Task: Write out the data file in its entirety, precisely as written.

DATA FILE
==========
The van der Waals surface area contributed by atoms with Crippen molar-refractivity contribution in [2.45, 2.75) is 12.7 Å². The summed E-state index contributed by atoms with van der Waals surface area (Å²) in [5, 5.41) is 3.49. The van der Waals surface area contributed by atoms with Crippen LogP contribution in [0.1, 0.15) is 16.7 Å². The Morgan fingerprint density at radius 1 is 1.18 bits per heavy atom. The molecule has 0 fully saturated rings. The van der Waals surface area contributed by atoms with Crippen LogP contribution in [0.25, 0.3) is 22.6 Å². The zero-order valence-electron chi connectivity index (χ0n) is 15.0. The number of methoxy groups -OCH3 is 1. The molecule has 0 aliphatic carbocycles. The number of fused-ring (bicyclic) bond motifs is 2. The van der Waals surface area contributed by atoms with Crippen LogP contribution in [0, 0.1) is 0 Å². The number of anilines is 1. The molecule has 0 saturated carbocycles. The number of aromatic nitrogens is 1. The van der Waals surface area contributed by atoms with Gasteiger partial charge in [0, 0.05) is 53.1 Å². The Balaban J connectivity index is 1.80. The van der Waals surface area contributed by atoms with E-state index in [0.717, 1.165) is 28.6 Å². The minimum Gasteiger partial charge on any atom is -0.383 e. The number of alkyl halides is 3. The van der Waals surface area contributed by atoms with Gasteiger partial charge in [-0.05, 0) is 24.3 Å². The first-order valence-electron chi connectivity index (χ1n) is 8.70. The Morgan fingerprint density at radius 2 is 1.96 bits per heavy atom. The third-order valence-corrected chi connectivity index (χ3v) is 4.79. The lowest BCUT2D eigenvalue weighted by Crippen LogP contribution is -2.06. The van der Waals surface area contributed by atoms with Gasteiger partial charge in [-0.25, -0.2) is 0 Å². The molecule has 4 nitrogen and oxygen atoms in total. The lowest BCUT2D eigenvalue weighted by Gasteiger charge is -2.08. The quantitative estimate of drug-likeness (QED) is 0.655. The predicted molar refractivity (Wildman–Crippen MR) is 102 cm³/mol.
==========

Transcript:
The van der Waals surface area contributed by atoms with Crippen molar-refractivity contribution in [2.45, 2.75) is 12.7 Å². The summed E-state index contributed by atoms with van der Waals surface area (Å²) in [5, 5.41) is 3.49. The van der Waals surface area contributed by atoms with Crippen LogP contribution in [0.1, 0.15) is 16.7 Å². The Morgan fingerprint density at radius 1 is 1.18 bits per heavy atom. The molecule has 0 fully saturated rings. The van der Waals surface area contributed by atoms with Crippen LogP contribution in [0.25, 0.3) is 22.6 Å². The zero-order valence-electron chi connectivity index (χ0n) is 15.0. The number of methoxy groups -OCH3 is 1. The molecule has 0 aliphatic carbocycles. The number of fused-ring (bicyclic) bond motifs is 2. The van der Waals surface area contributed by atoms with Crippen LogP contribution in [0, 0.1) is 0 Å². The number of anilines is 1. The molecule has 0 saturated carbocycles. The number of aromatic nitrogens is 1. The van der Waals surface area contributed by atoms with Gasteiger partial charge in [0, 0.05) is 53.1 Å². The Balaban J connectivity index is 1.80. The van der Waals surface area contributed by atoms with E-state index in [0.717, 1.165) is 28.6 Å². The minimum Gasteiger partial charge on any atom is -0.383 e. The number of alkyl halides is 3. The van der Waals surface area contributed by atoms with Gasteiger partial charge in [-0.05, 0) is 24.3 Å². The first-order valence-electron chi connectivity index (χ1n) is 8.70. The Morgan fingerprint density at radius 2 is 1.96 bits per heavy atom. The third-order valence-corrected chi connectivity index (χ3v) is 4.79. The lowest BCUT2D eigenvalue weighted by Crippen LogP contribution is -2.06. The van der Waals surface area contributed by atoms with Gasteiger partial charge in [-0.25, -0.2) is 0 Å². The molecule has 4 nitrogen and oxygen atoms in total. The lowest BCUT2D eigenvalue weighted by Gasteiger charge is -2.08. The quantitative estimate of drug-likeness (QED) is 0.655. The predicted molar refractivity (Wildman–Crippen MR) is 102 cm³/mol.